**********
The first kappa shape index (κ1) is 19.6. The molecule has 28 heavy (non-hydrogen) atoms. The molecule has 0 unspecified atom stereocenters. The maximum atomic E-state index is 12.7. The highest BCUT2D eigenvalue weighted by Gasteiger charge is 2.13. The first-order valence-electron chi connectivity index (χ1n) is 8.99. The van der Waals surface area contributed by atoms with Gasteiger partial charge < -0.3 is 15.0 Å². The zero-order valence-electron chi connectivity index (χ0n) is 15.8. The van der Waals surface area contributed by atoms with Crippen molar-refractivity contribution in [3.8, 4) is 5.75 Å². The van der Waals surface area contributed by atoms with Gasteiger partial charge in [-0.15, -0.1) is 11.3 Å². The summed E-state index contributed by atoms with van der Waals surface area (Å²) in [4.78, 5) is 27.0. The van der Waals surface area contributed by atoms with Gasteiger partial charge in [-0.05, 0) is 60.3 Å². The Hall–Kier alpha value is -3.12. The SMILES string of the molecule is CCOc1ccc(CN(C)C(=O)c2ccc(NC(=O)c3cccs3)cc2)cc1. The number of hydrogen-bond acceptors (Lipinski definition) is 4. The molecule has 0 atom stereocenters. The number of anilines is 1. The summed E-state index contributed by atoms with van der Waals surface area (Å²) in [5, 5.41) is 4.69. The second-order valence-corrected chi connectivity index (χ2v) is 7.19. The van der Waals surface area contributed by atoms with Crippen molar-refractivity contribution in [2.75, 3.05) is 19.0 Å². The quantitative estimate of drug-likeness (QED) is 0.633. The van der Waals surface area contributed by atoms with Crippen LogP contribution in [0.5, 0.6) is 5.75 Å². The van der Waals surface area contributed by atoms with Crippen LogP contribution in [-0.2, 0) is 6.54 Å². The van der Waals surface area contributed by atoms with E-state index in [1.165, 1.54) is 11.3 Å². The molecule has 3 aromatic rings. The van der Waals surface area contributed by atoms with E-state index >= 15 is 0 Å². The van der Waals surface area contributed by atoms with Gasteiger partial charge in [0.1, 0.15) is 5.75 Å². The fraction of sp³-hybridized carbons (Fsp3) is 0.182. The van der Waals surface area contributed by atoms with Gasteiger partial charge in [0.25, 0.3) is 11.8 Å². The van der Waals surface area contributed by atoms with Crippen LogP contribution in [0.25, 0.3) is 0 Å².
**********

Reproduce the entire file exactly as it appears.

The first kappa shape index (κ1) is 19.6. The molecule has 28 heavy (non-hydrogen) atoms. The molecule has 0 unspecified atom stereocenters. The maximum atomic E-state index is 12.7. The highest BCUT2D eigenvalue weighted by Gasteiger charge is 2.13. The first-order valence-electron chi connectivity index (χ1n) is 8.99. The van der Waals surface area contributed by atoms with Gasteiger partial charge < -0.3 is 15.0 Å². The zero-order valence-electron chi connectivity index (χ0n) is 15.8. The van der Waals surface area contributed by atoms with Crippen molar-refractivity contribution in [3.8, 4) is 5.75 Å². The van der Waals surface area contributed by atoms with Gasteiger partial charge in [-0.15, -0.1) is 11.3 Å². The summed E-state index contributed by atoms with van der Waals surface area (Å²) in [4.78, 5) is 27.0. The van der Waals surface area contributed by atoms with Gasteiger partial charge in [-0.05, 0) is 60.3 Å². The Hall–Kier alpha value is -3.12. The SMILES string of the molecule is CCOc1ccc(CN(C)C(=O)c2ccc(NC(=O)c3cccs3)cc2)cc1. The number of hydrogen-bond acceptors (Lipinski definition) is 4. The molecule has 0 atom stereocenters. The number of anilines is 1. The summed E-state index contributed by atoms with van der Waals surface area (Å²) in [5, 5.41) is 4.69. The second-order valence-corrected chi connectivity index (χ2v) is 7.19. The van der Waals surface area contributed by atoms with Crippen molar-refractivity contribution in [2.75, 3.05) is 19.0 Å². The quantitative estimate of drug-likeness (QED) is 0.633. The van der Waals surface area contributed by atoms with Crippen LogP contribution in [0.5, 0.6) is 5.75 Å². The van der Waals surface area contributed by atoms with Crippen LogP contribution in [-0.2, 0) is 6.54 Å². The van der Waals surface area contributed by atoms with E-state index in [1.165, 1.54) is 11.3 Å². The molecule has 3 aromatic rings. The van der Waals surface area contributed by atoms with E-state index >= 15 is 0 Å². The van der Waals surface area contributed by atoms with Gasteiger partial charge in [0.1, 0.15) is 5.75 Å². The fraction of sp³-hybridized carbons (Fsp3) is 0.182. The van der Waals surface area contributed by atoms with Gasteiger partial charge in [0.25, 0.3) is 11.8 Å². The van der Waals surface area contributed by atoms with Crippen LogP contribution in [0.25, 0.3) is 0 Å².